We must be almost on the border now. The railway runs along Mauritania's boundary, and we were now some way North of it. There were no boundary markers in this uninhabited tract of desert and no one to see them if there were. We stopped, switched off our engines and listened. We applied the sort of concentration generally unemployed in normal life, and picked up even the faintest sounds in this silent wilderness. A scuttling scorpion, the faint rasp of sand slipping down a new dune, the rustle of Hassan's djellabah. We heard no vehicles and no voices; there were no sounds of a desert patrol nor the ugly clamour of military hardware.

We remounted and drove off. We crossed the border without incident and were now in the narrow tract of no-man's land, briefly immune from international law and not particularly welcome on either side. We turned sharply West and drove down the course of a long wide wadi. A line of big dunes marked the far side of this curious corridor, and our two Land Rovers were dwarfed by the scale of this great silent landscape.

We drove a long way down this desert wadi and after 30 miles or so it was getting quite light. On the top of a distant dune I saw a radio mast - the first look out post on the Moroccan border. Another mile or two and there was another, and silhouetted against the dawn sky was a lone figure, high up above us and about a mile off. I saw the glint of binoculars reflecting off the rising sun. We were now under observation. We drove on.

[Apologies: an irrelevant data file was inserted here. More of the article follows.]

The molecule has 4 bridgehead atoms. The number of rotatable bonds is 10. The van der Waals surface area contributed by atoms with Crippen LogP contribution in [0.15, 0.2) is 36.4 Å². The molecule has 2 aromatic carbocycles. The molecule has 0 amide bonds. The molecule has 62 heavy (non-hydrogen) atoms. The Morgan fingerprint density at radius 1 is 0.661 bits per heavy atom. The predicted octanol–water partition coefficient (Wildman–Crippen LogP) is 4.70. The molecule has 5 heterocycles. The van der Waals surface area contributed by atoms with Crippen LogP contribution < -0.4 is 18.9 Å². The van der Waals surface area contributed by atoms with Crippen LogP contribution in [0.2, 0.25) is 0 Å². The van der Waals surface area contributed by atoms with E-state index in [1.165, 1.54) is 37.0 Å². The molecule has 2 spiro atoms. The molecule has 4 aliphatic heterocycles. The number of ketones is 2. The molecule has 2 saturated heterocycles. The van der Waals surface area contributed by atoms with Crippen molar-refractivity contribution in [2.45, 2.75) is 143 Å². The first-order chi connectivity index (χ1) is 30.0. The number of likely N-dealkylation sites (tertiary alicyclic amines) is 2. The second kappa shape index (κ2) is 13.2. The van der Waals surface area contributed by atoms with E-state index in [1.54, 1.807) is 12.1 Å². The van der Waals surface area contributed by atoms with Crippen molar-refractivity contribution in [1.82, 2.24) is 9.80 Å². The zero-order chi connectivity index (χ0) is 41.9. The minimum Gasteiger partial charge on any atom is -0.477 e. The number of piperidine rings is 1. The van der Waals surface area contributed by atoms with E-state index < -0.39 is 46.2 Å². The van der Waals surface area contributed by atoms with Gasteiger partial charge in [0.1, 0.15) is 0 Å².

The going was deteriorating. Gone was the level sand and the surface rocks; the desert floor was now becoming rough and undulating with deep sand bars interspersed with big boulders. Suddenly Guy's Land Rover lurched sideways and slid into a deep, sand filled trough. He struggled through with much wheel churning and finally scrambled to safety. By the time I saw what was happening my front wheels were already in the sand and it was too late to stop. I slipped sharply into low gear (I was already in four wheel drive) and accelerated, trusting in traction and momentum to gun through the obstacle. My briefly considered plan failed....

The softened sand was now undriveable and the poor Land Rover sank deeply, heavily and unhappily stuck. What an embarrassment, under the very eyes of the border guards.... Cyril and I jumped out - we both knew what to do; desert travellers spend a lot of time extricating vehicles out of sand, but we hadn't expected to be doing it under military gaze or indeed, in no man's land. I unhooked my aluminium sand ladders while Cyril dug furiously under the wheels. Guy ran over with another shovel and after a brief eternity, which probably only took about a minute, we were ready with the sand ladders. I engaged gear and crawled slowly forwards, felt the ladders bite and roared off across the sand. I made good progress and gained a full 15 metres, narrowly failing to make it to the safe haven of the rocky lip.